I have been hurt by people that I love and forgiven them. I can look back on the actual offenses, things I thought might actually kill me, and I feel no painful emotions. I don’t feel angry, sad or anything. It doesn’t launch me back to the raw state of being hurt . I can see it objectively like”yeah, that happened but I am ok now. We are ok now.” In those moments I pat myself on the back “yes! I got this!” I am loving them and forgiving them and I have nailed this and its great 

But then, if I start to have a disagreement with them about something else, totally unrelated, and that old thing they did starts bubbling up in the back of my mind. Even though I claim and fully believe I have forgiven them and moved on – it still bounces around in my mind.  Like there is still a shred of me that cannot forgive and forget (or even forgive). 

It’s confusing. I wonder in those moments, because I’m not perfect, sometimes I even bring them back up. I do not want to, on any other rational moment of the day I would never, ever do it – but then there it comes spewing out of my mouth.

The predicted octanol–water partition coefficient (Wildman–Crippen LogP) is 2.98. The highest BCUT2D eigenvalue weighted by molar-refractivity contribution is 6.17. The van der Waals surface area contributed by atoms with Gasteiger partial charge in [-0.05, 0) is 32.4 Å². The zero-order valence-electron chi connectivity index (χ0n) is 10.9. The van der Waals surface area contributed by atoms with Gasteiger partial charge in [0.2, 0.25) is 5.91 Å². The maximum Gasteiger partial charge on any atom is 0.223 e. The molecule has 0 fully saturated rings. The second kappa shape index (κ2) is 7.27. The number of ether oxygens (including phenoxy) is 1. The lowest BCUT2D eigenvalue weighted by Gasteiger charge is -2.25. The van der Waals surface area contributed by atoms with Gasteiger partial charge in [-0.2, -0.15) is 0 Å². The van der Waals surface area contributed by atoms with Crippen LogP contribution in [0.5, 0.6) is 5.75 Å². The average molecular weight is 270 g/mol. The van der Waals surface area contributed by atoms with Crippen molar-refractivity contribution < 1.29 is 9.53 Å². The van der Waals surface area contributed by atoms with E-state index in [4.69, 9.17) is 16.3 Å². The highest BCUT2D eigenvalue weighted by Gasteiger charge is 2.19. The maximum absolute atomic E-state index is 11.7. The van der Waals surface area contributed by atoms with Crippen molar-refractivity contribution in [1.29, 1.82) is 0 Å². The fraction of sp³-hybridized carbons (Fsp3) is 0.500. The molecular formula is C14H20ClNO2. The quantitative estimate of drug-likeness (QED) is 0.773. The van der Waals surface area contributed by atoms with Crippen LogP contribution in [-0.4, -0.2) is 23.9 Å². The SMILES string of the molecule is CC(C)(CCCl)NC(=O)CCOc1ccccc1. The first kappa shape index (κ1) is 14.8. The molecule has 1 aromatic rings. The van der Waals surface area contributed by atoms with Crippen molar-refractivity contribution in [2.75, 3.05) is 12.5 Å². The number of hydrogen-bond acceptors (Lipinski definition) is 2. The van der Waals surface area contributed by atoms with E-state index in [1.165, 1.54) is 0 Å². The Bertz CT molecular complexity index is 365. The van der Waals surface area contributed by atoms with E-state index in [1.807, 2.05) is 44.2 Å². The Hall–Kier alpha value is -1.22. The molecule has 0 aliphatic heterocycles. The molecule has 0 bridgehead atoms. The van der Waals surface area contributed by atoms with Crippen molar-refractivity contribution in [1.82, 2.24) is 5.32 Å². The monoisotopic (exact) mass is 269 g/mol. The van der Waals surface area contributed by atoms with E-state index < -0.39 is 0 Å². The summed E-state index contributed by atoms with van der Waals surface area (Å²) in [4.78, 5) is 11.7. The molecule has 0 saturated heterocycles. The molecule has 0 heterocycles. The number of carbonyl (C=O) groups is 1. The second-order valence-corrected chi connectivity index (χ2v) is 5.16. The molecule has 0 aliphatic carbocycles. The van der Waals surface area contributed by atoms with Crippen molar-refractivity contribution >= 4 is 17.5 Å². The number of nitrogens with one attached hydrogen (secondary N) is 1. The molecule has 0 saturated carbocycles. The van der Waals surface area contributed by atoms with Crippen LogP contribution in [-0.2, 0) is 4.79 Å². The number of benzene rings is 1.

So have I actually forgiven? 

Am I doing what I’m supposed to as far as loving if I’m still bringing it up because I don’t think I am doing things right, that way. And then, that got me thinking deeper: I totally believe it’s possible to forgive, because I do it. I’m sitting here right now and I can think of an argument with a loved one within the last two weeks when I brought up something that happened years ago. Most days it’s something that doesn’t bother me anymore. 

I mean, it changed some things, but we’re good. We worked through it. And the same thing does with other people in less personal settings. There are people I am on committees and teams with that I’ve had some serious disagreements with. I’ve said things, they’ve said things – but when I think about them now, I’m completely neutral on those incidents. 

I feel like I have forgiven, and I’m not holding it over their heads, but every time I have to go near them to have a conversation about something that could even possibly end up with us not agreeing or having to work through a problem, all those old thing bubble into the back of my mind like a small nagging voice. 

I generally do a really good job of not saying that or bringing them up, because I know that doesn’t do any good. Sometimes I fail but when they bubble up mostly manage to keep myself from spewing it out – but it’s hard. 

So, can we actually forgive and forget? How?